I never shop at Walmart, except sometimes, in an emergency, because I am a very busy person, between 10 and 11 on a Saturday night.
Sometimes it’s because I have a plane ticket the next day, or Monday morning, for Frankfurt or Anchorage or Dallas or Houston or San Diego, and I need that one last thing—a pair of fairy wings, a little plush pup, a Toy Story poster, a Snow White purse, a 3-inch Anakin Skywalker, or some dark chocolate for the trip. Once I suddenly thought I should have a cheap gold wedding band to replace the one I had four times outgrown, but the “good jewelry counter” closed at 10, and I was bummed. (The clerk was there, futzing around, but she wouldn't even let me try one on.)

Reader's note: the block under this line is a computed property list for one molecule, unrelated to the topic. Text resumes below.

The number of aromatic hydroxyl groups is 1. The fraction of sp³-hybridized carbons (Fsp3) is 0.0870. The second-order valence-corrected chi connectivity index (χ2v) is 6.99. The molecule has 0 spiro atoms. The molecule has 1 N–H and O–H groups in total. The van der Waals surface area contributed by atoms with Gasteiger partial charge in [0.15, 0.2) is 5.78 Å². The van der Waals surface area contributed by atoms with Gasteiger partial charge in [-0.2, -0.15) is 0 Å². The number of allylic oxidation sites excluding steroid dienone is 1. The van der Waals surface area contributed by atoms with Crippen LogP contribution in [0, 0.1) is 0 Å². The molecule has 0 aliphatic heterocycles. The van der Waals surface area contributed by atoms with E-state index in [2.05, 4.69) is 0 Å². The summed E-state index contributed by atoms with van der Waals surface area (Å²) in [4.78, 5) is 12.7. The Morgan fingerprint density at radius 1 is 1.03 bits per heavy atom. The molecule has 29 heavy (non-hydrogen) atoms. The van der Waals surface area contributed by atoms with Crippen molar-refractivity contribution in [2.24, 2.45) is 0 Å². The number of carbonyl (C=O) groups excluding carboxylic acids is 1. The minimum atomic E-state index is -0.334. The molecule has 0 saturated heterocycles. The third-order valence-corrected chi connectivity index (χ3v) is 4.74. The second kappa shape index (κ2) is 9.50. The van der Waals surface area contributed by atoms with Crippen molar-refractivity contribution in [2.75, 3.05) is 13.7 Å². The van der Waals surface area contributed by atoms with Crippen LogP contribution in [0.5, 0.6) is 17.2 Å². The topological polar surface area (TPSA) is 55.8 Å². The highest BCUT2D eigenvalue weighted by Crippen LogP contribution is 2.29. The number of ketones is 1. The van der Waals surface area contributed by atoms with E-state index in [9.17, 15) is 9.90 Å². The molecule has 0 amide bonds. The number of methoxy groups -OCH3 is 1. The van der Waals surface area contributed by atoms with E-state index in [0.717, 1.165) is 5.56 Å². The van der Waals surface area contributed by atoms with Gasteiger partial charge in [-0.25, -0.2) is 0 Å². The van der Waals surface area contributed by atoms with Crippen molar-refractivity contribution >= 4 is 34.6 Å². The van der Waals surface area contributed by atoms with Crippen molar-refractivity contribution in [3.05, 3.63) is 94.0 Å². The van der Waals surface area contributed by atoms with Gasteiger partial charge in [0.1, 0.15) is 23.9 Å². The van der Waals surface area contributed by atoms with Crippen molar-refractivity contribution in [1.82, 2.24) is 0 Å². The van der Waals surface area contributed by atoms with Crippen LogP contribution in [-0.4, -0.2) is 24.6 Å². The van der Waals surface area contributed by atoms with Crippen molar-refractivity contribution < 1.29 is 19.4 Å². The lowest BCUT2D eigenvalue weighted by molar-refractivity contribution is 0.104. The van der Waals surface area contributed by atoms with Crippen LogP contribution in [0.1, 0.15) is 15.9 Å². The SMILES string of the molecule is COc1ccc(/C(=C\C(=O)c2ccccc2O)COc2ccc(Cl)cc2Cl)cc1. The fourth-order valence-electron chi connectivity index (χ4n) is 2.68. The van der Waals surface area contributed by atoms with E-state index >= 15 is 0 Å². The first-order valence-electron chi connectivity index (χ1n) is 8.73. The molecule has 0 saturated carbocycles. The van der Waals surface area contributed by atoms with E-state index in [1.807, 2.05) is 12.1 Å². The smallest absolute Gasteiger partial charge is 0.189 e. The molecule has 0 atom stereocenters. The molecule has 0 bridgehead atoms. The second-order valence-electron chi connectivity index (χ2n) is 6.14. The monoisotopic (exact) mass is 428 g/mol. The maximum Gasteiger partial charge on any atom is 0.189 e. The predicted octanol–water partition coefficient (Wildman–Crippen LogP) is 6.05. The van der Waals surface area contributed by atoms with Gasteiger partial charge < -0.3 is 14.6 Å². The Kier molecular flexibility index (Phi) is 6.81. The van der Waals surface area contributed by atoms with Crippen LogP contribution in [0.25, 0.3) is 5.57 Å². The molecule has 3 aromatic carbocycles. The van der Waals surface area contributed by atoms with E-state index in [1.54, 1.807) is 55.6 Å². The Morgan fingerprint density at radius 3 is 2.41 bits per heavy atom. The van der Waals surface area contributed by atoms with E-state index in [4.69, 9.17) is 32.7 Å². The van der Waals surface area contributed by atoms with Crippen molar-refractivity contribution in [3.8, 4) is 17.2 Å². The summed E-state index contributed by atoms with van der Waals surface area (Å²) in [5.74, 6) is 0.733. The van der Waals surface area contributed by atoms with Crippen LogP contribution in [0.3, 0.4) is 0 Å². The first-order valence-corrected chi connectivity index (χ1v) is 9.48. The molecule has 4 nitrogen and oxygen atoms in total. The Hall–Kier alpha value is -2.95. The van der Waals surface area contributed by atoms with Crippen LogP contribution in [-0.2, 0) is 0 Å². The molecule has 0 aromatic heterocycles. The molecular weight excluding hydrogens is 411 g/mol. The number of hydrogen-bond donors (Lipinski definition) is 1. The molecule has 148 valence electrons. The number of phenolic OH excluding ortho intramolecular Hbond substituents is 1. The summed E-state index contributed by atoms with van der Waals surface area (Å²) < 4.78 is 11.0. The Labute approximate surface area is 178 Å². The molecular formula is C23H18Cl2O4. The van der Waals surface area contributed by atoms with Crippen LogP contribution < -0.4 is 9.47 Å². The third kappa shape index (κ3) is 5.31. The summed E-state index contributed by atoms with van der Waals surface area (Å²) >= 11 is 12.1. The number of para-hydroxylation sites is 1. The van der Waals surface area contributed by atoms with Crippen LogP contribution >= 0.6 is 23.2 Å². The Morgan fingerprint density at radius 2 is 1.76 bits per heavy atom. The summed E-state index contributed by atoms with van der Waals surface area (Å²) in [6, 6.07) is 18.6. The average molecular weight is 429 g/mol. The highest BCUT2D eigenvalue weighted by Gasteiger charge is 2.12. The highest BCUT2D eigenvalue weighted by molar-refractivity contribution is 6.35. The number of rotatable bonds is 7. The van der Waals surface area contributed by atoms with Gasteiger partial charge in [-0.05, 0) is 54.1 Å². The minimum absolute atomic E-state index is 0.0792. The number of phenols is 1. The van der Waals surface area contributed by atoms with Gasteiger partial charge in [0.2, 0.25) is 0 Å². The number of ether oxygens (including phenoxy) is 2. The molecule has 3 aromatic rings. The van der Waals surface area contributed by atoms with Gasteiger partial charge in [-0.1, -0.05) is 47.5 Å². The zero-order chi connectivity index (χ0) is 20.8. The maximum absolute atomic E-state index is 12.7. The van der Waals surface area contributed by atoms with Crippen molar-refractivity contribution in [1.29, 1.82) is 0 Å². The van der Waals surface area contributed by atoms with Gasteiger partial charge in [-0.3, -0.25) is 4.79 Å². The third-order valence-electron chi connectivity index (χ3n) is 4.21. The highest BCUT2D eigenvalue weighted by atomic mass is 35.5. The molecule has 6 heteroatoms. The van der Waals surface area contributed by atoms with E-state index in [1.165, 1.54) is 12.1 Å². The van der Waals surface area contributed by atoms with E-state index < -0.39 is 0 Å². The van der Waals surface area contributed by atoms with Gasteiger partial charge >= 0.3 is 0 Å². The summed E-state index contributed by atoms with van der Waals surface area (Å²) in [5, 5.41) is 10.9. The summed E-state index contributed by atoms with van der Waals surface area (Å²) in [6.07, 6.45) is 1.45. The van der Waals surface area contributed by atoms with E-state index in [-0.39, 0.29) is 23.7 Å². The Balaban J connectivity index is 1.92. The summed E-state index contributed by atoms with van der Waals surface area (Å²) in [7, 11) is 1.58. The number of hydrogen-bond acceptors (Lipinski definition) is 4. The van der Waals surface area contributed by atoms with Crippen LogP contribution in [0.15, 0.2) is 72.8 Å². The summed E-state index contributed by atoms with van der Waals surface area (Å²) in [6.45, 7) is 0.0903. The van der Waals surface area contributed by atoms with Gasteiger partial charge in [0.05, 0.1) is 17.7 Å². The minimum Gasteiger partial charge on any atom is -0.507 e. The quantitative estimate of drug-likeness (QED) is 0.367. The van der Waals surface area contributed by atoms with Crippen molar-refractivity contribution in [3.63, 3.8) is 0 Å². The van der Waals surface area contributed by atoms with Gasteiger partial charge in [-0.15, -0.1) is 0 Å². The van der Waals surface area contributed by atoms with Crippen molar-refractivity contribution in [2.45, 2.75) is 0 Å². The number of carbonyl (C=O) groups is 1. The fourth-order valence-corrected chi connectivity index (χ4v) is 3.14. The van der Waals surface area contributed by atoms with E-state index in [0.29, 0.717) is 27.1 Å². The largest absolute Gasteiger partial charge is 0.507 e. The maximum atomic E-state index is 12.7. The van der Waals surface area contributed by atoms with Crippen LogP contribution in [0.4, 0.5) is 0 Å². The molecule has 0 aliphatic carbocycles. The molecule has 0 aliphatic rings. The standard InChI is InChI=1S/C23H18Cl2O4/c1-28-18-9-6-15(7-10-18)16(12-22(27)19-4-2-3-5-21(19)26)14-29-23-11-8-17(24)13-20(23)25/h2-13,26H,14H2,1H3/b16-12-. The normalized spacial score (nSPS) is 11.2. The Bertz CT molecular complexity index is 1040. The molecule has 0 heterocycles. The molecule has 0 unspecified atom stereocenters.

Tonight it was printer ink because of Father’s Day photos I had promised to print. I’m done with Iguana Inks. That color cartridge should have been good for a long time yet. Anyway, I was already out (double, maybe triple, entendre) … and this is some sort of Cosmic Balance, because I was on my way home from a delightful dinner at Blue Iguana in SLC with my dearest childhood friend … and all I had to do was sacrifice my two more-favored exits and get off on the Parkway and buzz in there. I actually had tried to go earlier, in Lindon on my way. But after 5 minutes in a 4 p.m. Saturday Walmart parking lot, I just took off. Good thing, because after all those lane closings and TWO accidents on I-15, it took me 2.5 hours to get to Salt Lake, and I was late.